Beyond Micronization - Pharmaceutical Technology

Latest Issue
PharmTech

Latest Issue
PharmTech Europe

Beyond Micronization
Emerging methods could provide alternative ways of producing inhalable drug particles.


Pharmaceutical Technology
Volume 35, Issue 5, pp. 52-54


IMAGE: INFLUX PRODUCTIONS, PHOTODISK, GETTY IMAGES
Ask any manufacturer what process it uses to make inhalable drug particles, and the answer is likely to be micronization. This process has been the industry standard for decades, but it is not necessarily ideal. For starters, micronization is not well understood. In addition, a certain amount of material is lost during the process, so its final yield may not be optimal. Given these conditions, manufacturers have good reason to look for alternative processes for making inhalable medicines. Fortunately, several emerging methods show promise.

Particle replication in nonwetting templates

In 2005, researchers at the University of North Carolina (UNC) at Chapel Hill developed a technology called Particle Replication in Nonwetting Templates (PRINT). The method is based on the computer industry's procedure for making transistors, says Joseph DeSimone, professor of chemistry at UNC and leader of the research team. Using established technology, the researchers made etched silicon wafers to serve as templates for drug particles with previously determined characteristics. Using a template enables manufacturers to design the size and shape of their drug particles precisely, to target the upper airway or the alveolar sacs effectively, for example.

To scale up production, the team made a drum to pattern a print mold made of film that can be from 6 to 24 in. wide. The drum can make thousands of linear feet of molds, depending on the number of particles required.

After the molds are complete, their cavities are filled with the inhalable formulation, which can include the active ingredient alone or with excipients. Particles are harvested by adhesive films.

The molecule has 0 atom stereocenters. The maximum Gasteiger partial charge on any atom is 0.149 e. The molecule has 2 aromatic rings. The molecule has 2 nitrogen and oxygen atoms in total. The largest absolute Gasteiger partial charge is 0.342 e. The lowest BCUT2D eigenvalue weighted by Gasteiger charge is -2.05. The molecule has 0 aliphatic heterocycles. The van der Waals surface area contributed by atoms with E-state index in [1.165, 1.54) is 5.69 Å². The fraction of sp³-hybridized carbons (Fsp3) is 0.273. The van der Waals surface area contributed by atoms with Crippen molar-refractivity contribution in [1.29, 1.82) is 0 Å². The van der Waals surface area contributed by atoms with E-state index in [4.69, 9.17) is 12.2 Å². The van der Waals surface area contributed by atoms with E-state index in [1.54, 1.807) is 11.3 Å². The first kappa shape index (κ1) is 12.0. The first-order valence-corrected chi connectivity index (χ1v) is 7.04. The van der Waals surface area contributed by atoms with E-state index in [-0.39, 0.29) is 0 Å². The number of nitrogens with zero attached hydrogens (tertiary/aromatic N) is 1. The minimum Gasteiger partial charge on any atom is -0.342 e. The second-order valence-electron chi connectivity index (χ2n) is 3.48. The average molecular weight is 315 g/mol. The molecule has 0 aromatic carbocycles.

The PRINT technique, which complies with cGMP, can create traditional and large-molecule drugs for various diseases, including respiratory ailments such as cystic fibrosis and chronic obstructive pulmonary disease. The method also could be used to manufacture particles to fight bacterial infections or deliver chemotherapeutic agents to the lung. The researchers are interested in targeting the central nervous system through inhaled particles made using the PRINT process, says DeSimone.


ADVERTISEMENT

blog comments powered by Disqus
LCGC E-mail Newsletters

Subscribe: Click to learn more about the newsletter
| Weekly
| Monthly
|Monthly
| Weekly

Survey
What role should the US government play in the current Ebola outbreak?
Finance development of drugs to treat/prevent disease.
Oversee medical treatment of patients in the US.
Provide treatment for patients globally.
All of the above.
No government involvement in patient treatment or drug development.
Finance development of drugs to treat/prevent disease.
23%
Oversee medical treatment of patients in the US.
14%
Provide treatment for patients globally.
7%
All of the above.
47%
No government involvement in patient treatment or drug development.
9%
Jim Miller Outsourcing Outlook Jim MillerOutside Looking In
Cynthia Challener, PhD Ingredients Insider Cynthia ChallenerAdvances in Large-Scale Heterocyclic Synthesis
Jill Wechsler Regulatory Watch Jill Wechsler New Era for Generic Drugs
Sean Milmo European Regulatory WatchSean MilmoTackling Drug Shortages
New Congress to Tackle Health Reform, Biomedical Innovation, Tax Policy
Combination Products Challenge Biopharma Manufacturers
Seven Steps to Solving Tabletting and Tooling ProblemsStep 1: Clean
Legislators Urge Added Incentives for Ebola Drug Development
FDA Reorganization to Promote Drug Quality
Source: Pharmaceutical Technology,
Click here